Unhappy that Mayor Mike McGinn–citing shortfalls in the city budget–pushed the pause button on a plan to hire 21 new patrol officers by year’s end, the Downtown Seattle Association has released a report indicating that Seattle has less officers per capita than it did a decade ago. But exactly how many police officers does a city of 600,000 people need?In a Seattle Times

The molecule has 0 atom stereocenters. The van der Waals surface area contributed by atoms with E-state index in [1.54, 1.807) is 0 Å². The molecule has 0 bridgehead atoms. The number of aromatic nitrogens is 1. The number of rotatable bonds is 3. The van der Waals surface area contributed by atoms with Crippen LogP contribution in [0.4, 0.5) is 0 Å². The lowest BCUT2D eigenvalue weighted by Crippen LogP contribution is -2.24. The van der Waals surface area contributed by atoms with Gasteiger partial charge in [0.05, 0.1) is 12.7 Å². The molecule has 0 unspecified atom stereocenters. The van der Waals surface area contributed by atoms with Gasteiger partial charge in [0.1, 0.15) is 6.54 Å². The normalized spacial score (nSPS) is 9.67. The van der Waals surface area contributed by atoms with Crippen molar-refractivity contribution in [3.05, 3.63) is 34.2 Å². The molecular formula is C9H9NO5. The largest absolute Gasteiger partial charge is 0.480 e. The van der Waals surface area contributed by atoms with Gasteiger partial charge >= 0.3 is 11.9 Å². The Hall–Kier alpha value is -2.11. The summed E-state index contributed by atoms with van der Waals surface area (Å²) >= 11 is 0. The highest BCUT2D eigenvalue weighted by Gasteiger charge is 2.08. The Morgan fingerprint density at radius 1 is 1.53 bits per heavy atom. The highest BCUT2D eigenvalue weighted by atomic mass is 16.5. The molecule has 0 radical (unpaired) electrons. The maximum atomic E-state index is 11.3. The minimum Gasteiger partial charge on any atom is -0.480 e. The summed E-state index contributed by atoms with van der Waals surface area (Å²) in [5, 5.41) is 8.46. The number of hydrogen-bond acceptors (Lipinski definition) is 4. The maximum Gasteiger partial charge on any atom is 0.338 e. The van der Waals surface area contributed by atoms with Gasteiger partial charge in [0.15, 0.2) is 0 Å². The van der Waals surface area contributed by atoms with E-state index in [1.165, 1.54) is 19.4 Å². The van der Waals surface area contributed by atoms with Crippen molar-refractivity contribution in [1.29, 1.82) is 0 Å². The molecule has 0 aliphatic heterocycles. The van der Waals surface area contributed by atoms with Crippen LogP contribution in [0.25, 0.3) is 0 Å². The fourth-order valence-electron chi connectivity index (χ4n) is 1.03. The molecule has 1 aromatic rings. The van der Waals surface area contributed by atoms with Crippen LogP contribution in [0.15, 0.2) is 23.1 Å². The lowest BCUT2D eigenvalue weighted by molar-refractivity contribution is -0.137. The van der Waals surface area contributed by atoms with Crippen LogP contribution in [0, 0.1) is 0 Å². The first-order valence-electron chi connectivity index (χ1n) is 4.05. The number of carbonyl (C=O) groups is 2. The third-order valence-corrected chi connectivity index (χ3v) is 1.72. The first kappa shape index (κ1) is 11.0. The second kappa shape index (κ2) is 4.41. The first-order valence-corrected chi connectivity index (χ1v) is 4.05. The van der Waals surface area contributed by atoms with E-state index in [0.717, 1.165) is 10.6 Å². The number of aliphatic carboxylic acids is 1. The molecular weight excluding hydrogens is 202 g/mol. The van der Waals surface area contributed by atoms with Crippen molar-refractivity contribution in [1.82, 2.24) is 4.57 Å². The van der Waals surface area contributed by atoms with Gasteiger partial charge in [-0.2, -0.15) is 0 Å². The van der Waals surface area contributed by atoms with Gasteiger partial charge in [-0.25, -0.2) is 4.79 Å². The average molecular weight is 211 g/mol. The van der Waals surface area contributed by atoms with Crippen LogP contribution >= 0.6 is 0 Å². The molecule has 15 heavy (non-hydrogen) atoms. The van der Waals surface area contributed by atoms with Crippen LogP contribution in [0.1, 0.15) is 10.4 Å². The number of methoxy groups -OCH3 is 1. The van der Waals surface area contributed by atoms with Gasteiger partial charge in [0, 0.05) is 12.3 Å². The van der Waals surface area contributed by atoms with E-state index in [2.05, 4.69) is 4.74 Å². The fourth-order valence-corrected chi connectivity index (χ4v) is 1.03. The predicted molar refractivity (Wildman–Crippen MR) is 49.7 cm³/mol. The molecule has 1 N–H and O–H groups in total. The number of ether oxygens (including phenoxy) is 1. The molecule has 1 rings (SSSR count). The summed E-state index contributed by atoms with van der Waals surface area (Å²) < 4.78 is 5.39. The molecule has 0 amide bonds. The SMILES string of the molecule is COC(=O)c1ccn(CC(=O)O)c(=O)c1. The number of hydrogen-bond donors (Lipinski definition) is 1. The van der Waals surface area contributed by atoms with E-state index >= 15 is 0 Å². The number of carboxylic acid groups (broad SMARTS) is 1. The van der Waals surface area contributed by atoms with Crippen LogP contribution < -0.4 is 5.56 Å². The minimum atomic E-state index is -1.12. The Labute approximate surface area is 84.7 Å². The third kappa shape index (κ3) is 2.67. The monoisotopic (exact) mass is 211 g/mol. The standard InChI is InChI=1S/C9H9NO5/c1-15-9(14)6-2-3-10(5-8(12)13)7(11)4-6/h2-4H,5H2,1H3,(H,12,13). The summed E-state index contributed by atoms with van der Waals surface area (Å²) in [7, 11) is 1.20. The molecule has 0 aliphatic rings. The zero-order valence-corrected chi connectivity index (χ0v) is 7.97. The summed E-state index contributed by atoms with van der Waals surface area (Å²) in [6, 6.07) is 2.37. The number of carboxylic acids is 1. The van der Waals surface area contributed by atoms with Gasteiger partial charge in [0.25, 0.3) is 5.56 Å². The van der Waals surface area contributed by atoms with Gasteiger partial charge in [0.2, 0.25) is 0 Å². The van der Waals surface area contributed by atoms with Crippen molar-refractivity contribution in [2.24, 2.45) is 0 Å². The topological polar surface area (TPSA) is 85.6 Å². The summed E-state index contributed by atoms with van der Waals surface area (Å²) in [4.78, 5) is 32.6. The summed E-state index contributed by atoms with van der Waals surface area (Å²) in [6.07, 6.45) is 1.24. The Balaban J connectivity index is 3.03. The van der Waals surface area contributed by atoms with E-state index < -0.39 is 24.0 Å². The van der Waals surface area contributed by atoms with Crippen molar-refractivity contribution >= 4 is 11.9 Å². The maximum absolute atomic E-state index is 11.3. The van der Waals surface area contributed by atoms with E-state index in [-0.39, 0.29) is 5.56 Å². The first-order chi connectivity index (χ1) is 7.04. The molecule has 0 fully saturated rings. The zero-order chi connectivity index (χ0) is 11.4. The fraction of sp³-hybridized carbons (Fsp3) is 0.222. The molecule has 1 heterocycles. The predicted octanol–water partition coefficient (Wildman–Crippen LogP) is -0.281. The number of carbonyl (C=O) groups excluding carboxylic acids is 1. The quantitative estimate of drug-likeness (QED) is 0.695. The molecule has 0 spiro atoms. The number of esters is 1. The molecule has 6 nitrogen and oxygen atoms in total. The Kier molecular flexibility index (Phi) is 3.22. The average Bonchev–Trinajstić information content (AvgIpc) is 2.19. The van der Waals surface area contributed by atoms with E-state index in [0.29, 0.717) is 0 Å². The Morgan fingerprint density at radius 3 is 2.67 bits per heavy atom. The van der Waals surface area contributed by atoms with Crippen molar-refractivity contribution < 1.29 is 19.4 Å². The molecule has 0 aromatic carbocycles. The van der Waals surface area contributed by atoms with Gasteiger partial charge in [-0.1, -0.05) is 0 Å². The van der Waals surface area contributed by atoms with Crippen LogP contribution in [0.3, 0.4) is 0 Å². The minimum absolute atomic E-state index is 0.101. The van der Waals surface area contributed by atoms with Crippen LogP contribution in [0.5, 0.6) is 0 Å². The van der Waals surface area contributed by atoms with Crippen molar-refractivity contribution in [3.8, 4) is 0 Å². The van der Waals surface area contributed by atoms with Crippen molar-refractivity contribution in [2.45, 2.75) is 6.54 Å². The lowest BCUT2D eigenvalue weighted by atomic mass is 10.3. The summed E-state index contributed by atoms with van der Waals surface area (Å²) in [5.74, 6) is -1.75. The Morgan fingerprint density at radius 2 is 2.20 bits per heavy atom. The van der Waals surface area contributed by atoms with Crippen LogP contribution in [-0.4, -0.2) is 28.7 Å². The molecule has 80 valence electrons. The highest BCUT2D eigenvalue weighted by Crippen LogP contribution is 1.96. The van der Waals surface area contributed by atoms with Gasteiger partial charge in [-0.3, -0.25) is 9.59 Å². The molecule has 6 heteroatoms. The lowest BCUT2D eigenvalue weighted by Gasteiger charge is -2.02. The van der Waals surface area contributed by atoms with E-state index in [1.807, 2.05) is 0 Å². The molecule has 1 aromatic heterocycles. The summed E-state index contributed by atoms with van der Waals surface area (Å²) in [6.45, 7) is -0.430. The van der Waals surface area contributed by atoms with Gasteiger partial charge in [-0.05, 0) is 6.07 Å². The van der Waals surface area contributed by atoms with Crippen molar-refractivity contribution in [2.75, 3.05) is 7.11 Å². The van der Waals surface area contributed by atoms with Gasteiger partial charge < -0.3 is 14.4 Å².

editorial, the DSA writes that back in 2000 Seattle was a city of 563,373. At the time, SPD employed 1,264 officers. That’s 2.24 officers per every 1000 Seattleites. Ten years later, Seattle has 617,334 residents with 1,338 officers, or 2.16 officers per thousand residents. “We can’t sustain safe and vibrant neighborhoods with a shrinking police force relative to the overall size of the city.” It’s an intuitive argument–as a population increases, so should the number of sworn officers policing it. But balancing a budget is hard. And even in the most flush of times, determining the number of sworn officers it takes to ensure public safety is far from an exact science. That goes double in a city like Seattle where the crime stats tend to confuse the debate.As Mayor McGinn points out, the number of major crimes committed in Seattle has tumbled in recent years. But SPD’s latest stats indicate that in downtown Seattle, property crime is up. So, if you’re one of the DSA’s patrons, you’re more than likely in the pro-police-force-expansion camp. UCLA Professor of Public Policy Mark Kleiman, who last month spoke at a city-council sponsored town hall on public safety says there’s no generally accepted benchmark for appropriate police staffing levels. A decent police to population ratio is one and a half to two officers per 1,000 residents, he adds.That puts Seattle in range at least. With the weather warming up, however, downtown’s ever-fluctuating population of commuters, tourists and boozers is only going to increase. And if the crime trends hold, the DSA is only have more grist for their argument.